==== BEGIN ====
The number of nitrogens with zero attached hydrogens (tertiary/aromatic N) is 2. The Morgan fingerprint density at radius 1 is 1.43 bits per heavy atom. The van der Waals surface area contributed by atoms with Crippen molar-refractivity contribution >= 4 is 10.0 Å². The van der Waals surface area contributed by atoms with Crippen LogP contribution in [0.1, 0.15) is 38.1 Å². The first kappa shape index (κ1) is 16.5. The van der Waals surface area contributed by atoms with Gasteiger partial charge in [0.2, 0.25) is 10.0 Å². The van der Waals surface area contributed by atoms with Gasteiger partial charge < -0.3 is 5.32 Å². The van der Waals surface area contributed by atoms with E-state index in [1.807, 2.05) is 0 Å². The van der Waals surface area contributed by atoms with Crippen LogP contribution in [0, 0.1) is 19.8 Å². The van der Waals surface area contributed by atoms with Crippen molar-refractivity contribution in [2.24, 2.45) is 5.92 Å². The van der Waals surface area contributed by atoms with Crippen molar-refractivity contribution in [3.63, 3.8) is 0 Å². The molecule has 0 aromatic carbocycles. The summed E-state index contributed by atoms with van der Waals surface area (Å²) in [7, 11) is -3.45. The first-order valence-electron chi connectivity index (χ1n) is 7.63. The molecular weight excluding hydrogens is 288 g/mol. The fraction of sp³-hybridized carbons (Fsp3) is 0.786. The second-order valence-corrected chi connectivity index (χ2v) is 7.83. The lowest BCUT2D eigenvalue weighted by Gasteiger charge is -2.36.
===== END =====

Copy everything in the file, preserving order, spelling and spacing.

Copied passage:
The number of nitrogens with zero attached hydrogens (tertiary/aromatic N) is 2. The Morgan fingerprint density at radius 1 is 1.43 bits per heavy atom. The van der Waals surface area contributed by atoms with Crippen molar-refractivity contribution >= 4 is 10.0 Å². The van der Waals surface area contributed by atoms with Crippen LogP contribution in [0.1, 0.15) is 38.1 Å². The first kappa shape index (κ1) is 16.5. The van der Waals surface area contributed by atoms with Gasteiger partial charge in [0.2, 0.25) is 10.0 Å². The van der Waals surface area contributed by atoms with Gasteiger partial charge < -0.3 is 5.32 Å². The van der Waals surface area contributed by atoms with E-state index in [1.807, 2.05) is 0 Å². The van der Waals surface area contributed by atoms with Crippen LogP contribution in [0, 0.1) is 19.8 Å². The van der Waals surface area contributed by atoms with Crippen molar-refractivity contribution in [2.24, 2.45) is 5.92 Å². The van der Waals surface area contributed by atoms with Crippen molar-refractivity contribution in [3.63, 3.8) is 0 Å². The molecule has 0 aromatic carbocycles. The summed E-state index contributed by atoms with van der Waals surface area (Å²) in [7, 11) is -3.45. The first-order valence-electron chi connectivity index (χ1n) is 7.63. The molecular weight excluding hydrogens is 288 g/mol. The fraction of sp³-hybridized carbons (Fsp3) is 0.786. The second-order valence-corrected chi connectivity index (χ2v) is 7.83. The lowest BCUT2D eigenvalue weighted by Gasteiger charge is -2.36.